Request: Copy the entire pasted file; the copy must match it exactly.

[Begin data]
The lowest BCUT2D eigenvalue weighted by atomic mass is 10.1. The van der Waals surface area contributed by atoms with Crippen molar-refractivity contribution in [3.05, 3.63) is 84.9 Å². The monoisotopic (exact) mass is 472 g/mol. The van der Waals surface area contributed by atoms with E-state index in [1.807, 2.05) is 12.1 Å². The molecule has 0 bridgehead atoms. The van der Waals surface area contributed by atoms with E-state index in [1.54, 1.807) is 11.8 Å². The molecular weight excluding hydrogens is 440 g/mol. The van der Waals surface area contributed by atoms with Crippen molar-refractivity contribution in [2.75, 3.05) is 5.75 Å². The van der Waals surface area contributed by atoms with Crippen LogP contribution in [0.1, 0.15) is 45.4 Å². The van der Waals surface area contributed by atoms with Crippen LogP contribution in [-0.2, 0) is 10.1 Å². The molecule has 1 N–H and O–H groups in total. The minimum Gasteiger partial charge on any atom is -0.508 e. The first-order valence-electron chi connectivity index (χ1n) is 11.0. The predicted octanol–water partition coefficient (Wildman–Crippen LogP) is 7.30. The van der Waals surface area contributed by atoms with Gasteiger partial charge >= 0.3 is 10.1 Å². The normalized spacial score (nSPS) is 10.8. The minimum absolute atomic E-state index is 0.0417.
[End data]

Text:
The lowest BCUT2D eigenvalue weighted by atomic mass is 10.1. The van der Waals surface area contributed by atoms with Crippen molar-refractivity contribution in [3.05, 3.63) is 84.9 Å². The monoisotopic (exact) mass is 472 g/mol. The van der Waals surface area contributed by atoms with E-state index in [1.807, 2.05) is 12.1 Å². The molecule has 0 bridgehead atoms. The van der Waals surface area contributed by atoms with E-state index in [1.54, 1.807) is 11.8 Å². The molecular weight excluding hydrogens is 440 g/mol. The van der Waals surface area contributed by atoms with Crippen molar-refractivity contribution in [2.75, 3.05) is 5.75 Å². The van der Waals surface area contributed by atoms with Crippen LogP contribution in [0.1, 0.15) is 45.4 Å². The van der Waals surface area contributed by atoms with Crippen LogP contribution in [-0.2, 0) is 10.1 Å². The molecule has 1 N–H and O–H groups in total. The minimum Gasteiger partial charge on any atom is -0.508 e. The first-order valence-electron chi connectivity index (χ1n) is 11.0. The predicted octanol–water partition coefficient (Wildman–Crippen LogP) is 7.30. The van der Waals surface area contributed by atoms with Gasteiger partial charge >= 0.3 is 10.1 Å². The normalized spacial score (nSPS) is 10.8. The minimum absolute atomic E-state index is 0.0417.